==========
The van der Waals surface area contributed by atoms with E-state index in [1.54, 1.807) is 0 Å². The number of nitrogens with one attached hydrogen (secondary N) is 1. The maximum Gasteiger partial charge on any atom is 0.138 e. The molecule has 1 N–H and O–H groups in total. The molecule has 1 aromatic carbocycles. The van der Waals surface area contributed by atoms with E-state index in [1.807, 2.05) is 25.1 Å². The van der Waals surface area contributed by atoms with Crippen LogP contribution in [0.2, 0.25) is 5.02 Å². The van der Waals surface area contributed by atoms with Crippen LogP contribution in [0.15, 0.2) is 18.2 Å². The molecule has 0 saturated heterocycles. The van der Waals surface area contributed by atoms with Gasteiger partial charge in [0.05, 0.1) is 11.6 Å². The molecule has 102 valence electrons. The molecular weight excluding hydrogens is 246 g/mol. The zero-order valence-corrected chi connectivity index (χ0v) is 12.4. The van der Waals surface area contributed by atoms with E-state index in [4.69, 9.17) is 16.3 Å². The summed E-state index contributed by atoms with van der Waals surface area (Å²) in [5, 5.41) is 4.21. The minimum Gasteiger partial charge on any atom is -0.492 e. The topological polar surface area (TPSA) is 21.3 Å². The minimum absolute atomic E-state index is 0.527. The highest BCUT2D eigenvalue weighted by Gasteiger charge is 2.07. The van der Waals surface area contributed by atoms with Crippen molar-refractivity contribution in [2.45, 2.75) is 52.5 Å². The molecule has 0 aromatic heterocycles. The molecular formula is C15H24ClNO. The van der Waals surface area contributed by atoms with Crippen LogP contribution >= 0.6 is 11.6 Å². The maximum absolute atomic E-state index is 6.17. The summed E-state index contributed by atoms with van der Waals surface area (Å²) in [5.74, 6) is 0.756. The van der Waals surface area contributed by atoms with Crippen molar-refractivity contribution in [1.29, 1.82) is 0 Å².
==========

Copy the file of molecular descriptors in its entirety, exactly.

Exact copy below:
The van der Waals surface area contributed by atoms with E-state index in [1.54, 1.807) is 0 Å². The number of nitrogens with one attached hydrogen (secondary N) is 1. The maximum Gasteiger partial charge on any atom is 0.138 e. The molecule has 1 N–H and O–H groups in total. The molecule has 1 aromatic carbocycles. The van der Waals surface area contributed by atoms with E-state index in [1.807, 2.05) is 25.1 Å². The van der Waals surface area contributed by atoms with Crippen LogP contribution in [0.2, 0.25) is 5.02 Å². The van der Waals surface area contributed by atoms with Crippen LogP contribution in [0.15, 0.2) is 18.2 Å². The molecule has 0 saturated heterocycles. The van der Waals surface area contributed by atoms with Gasteiger partial charge in [0.05, 0.1) is 11.6 Å². The molecule has 102 valence electrons. The molecular weight excluding hydrogens is 246 g/mol. The zero-order valence-corrected chi connectivity index (χ0v) is 12.4. The van der Waals surface area contributed by atoms with E-state index in [4.69, 9.17) is 16.3 Å². The summed E-state index contributed by atoms with van der Waals surface area (Å²) in [5, 5.41) is 4.21. The minimum Gasteiger partial charge on any atom is -0.492 e. The topological polar surface area (TPSA) is 21.3 Å². The minimum absolute atomic E-state index is 0.527. The highest BCUT2D eigenvalue weighted by Gasteiger charge is 2.07. The van der Waals surface area contributed by atoms with Crippen molar-refractivity contribution in [2.45, 2.75) is 52.5 Å². The molecule has 0 aromatic heterocycles. The molecular formula is C15H24ClNO. The van der Waals surface area contributed by atoms with Crippen LogP contribution >= 0.6 is 11.6 Å². The maximum absolute atomic E-state index is 6.17. The summed E-state index contributed by atoms with van der Waals surface area (Å²) in [5.74, 6) is 0.756. The van der Waals surface area contributed by atoms with Crippen molar-refractivity contribution in [1.29, 1.82) is 0 Å².